EMS prehospital response to the COVID-19 pandemic in the US: A brief literature review
AuthorVentura, Christian Angelo I.
Denton, Edward E.
David, Jessica A.
Schoenfelder, Brianna J.
Lumia, Rebecca P.
Rudi, Rachel B.
Permanent link to this recordhttp://hdl.handle.net/20.500.12613/7552
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AbstractThis study aimed to analyze prehospital Emergency Medical Services (EMS) response to the COVID-19 pandemic in the US through a brief systematic review of available literature in context with international prehospital counterparts. An exploration of the NCBI repository was performed using a search string of relevant keywords which returned n=5128 results; articles that met the inclusion criteria (n=77) were reviewed and analyzed in accordance with PRISMA and PROSPERO recommendations. Methodical quality was assessed using critical appraisal tools, and the Egger’s test was used for risk of bias reduction upon linear regression analysis of a funnel plot. Sources of heterogeneity as defined by P < 0.10 or I^2 > 50% were interrogated. Findings were considered within ten domains: structural/systemic; clinical outcomes; clinical assessment; treatment; special populations; dispatch/activation; education; mental health; perspectives/experiences; and transport. Findings suggest, EMS clinicians have likely made significant and unmeasured contributions to care during the pandemic via nontraditional roles, i.e., COVID-19 testing and vaccine deployment. EMS plays a critical role in counteracting the COVID-19 pandemic in addition to the worsening opioid epidemic, both of which disproportionately impact patients of color. As such, being uniquely influential on clinical outcomes, these providers may benefit from standardized education on care and access disparities such as racial identity. Access to distance learning continuing education opportunities may increase rates of provider recertification. Additionally, there is a high prevalence of vaccine hesitancy among surveyed nationally registered EMS providers. Continued rigorous investigation on the impact of COVID-19 on EMS systems and personnel is warranted to ensure informed preparation for future pandemic and infectious disease response.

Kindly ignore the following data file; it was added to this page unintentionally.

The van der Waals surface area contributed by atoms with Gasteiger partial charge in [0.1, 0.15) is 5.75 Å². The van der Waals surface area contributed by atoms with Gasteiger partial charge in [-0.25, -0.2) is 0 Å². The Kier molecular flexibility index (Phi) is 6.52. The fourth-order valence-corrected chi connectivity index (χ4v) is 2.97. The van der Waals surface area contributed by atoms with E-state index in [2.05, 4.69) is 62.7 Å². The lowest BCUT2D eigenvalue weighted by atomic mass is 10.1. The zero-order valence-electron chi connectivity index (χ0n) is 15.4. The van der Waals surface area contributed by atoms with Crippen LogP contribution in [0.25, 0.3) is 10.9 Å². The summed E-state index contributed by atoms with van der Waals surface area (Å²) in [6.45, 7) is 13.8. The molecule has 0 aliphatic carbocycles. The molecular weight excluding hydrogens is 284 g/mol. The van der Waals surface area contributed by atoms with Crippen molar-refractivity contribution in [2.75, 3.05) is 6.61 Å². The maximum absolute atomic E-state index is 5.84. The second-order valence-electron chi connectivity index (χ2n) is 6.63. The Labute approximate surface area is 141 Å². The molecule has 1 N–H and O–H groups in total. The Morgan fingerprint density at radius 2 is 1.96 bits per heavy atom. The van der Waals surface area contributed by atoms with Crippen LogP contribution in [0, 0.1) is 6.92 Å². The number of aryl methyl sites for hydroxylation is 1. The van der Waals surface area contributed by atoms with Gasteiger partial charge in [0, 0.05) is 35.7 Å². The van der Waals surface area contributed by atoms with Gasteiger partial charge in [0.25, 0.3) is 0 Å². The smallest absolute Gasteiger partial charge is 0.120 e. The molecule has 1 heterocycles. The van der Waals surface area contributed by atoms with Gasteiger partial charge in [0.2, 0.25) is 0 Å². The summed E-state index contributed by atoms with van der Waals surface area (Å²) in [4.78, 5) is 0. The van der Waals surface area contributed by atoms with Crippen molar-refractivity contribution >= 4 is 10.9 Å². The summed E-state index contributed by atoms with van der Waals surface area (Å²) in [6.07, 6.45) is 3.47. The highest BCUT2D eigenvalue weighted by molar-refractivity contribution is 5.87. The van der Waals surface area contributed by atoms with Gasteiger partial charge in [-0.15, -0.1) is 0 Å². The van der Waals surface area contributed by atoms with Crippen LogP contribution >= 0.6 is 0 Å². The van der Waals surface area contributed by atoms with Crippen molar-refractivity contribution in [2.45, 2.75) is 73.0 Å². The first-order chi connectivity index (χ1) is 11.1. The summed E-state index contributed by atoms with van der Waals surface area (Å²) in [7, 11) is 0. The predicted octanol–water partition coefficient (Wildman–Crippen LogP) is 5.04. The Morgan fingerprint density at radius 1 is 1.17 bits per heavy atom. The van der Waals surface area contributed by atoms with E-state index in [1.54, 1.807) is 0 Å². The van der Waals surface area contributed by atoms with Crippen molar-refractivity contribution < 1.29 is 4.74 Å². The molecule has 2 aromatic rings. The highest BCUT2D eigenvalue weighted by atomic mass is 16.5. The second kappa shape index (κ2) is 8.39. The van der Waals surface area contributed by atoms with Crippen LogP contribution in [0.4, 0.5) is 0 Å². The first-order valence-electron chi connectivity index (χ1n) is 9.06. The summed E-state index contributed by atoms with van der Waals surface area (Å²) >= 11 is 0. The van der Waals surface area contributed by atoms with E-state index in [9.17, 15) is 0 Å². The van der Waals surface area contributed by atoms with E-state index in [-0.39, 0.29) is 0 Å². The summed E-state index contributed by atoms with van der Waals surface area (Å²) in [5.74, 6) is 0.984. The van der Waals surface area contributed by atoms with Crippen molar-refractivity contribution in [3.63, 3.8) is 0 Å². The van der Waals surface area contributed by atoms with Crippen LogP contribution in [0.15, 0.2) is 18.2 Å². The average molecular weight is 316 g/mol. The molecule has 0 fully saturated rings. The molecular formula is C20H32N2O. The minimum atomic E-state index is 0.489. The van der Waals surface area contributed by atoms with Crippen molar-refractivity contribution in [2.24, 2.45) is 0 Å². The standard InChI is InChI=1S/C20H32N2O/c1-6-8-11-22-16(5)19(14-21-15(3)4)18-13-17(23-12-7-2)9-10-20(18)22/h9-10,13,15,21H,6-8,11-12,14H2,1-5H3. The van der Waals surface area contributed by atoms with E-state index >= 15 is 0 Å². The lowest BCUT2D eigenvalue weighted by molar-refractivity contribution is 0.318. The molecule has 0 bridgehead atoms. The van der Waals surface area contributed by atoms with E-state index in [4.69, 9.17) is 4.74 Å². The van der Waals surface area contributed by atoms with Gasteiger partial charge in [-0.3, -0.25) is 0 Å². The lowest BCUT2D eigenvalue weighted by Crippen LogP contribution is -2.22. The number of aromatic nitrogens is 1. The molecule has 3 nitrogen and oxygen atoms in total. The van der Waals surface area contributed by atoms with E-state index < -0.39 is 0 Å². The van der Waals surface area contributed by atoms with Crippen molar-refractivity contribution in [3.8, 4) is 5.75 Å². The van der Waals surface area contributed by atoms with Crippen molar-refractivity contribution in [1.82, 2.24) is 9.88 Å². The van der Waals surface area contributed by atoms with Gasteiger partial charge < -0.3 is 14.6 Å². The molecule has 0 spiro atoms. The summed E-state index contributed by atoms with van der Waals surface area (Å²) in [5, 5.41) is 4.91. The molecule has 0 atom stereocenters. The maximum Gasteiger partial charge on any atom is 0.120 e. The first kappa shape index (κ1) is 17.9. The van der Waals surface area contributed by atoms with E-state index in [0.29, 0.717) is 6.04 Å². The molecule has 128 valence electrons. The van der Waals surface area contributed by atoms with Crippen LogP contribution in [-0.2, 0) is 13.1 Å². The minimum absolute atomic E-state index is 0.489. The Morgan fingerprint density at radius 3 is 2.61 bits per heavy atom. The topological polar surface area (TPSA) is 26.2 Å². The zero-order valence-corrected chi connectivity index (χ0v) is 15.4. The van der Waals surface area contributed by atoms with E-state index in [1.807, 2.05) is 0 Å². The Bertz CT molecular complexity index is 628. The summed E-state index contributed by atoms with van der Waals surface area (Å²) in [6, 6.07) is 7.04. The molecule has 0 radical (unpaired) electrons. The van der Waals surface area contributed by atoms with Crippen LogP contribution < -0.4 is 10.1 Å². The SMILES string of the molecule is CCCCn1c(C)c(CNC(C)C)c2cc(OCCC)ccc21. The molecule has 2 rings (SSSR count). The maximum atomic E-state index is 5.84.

Citation to related workmedRxiv
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